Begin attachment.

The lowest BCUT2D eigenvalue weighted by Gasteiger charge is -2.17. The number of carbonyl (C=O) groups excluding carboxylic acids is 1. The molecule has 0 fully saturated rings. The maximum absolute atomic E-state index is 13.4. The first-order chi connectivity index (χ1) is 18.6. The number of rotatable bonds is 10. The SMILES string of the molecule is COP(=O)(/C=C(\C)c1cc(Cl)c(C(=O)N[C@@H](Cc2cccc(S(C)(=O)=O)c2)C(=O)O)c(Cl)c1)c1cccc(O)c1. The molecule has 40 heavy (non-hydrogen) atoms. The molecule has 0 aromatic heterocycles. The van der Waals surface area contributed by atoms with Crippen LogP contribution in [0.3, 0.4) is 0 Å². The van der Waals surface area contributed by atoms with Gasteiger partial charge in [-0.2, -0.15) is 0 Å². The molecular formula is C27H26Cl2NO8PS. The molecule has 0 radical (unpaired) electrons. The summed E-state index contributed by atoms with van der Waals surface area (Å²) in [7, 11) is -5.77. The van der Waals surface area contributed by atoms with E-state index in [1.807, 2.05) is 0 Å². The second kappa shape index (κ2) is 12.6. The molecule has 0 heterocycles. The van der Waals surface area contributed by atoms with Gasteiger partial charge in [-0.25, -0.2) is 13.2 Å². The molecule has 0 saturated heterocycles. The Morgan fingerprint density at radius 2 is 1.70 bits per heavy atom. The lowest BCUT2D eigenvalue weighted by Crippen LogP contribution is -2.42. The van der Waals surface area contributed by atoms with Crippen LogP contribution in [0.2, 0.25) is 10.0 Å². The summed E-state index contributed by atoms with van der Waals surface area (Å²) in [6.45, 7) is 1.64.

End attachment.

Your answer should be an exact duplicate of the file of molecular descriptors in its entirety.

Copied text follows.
The lowest BCUT2D eigenvalue weighted by Gasteiger charge is -2.17. The number of carbonyl (C=O) groups excluding carboxylic acids is 1. The molecule has 0 fully saturated rings. The maximum absolute atomic E-state index is 13.4. The first-order chi connectivity index (χ1) is 18.6. The number of rotatable bonds is 10. The SMILES string of the molecule is COP(=O)(/C=C(\C)c1cc(Cl)c(C(=O)N[C@@H](Cc2cccc(S(C)(=O)=O)c2)C(=O)O)c(Cl)c1)c1cccc(O)c1. The molecule has 40 heavy (non-hydrogen) atoms. The molecule has 0 aromatic heterocycles. The van der Waals surface area contributed by atoms with Crippen LogP contribution in [0.3, 0.4) is 0 Å². The van der Waals surface area contributed by atoms with Gasteiger partial charge in [-0.2, -0.15) is 0 Å². The molecular formula is C27H26Cl2NO8PS. The molecule has 0 radical (unpaired) electrons. The summed E-state index contributed by atoms with van der Waals surface area (Å²) in [7, 11) is -5.77. The van der Waals surface area contributed by atoms with E-state index in [1.807, 2.05) is 0 Å². The second kappa shape index (κ2) is 12.6. The molecule has 0 heterocycles. The van der Waals surface area contributed by atoms with Gasteiger partial charge in [-0.25, -0.2) is 13.2 Å². The molecule has 0 saturated heterocycles. The Morgan fingerprint density at radius 2 is 1.70 bits per heavy atom. The lowest BCUT2D eigenvalue weighted by Crippen LogP contribution is -2.42. The van der Waals surface area contributed by atoms with Crippen LogP contribution in [0.2, 0.25) is 10.0 Å². The summed E-state index contributed by atoms with van der Waals surface area (Å²) in [6.45, 7) is 1.64.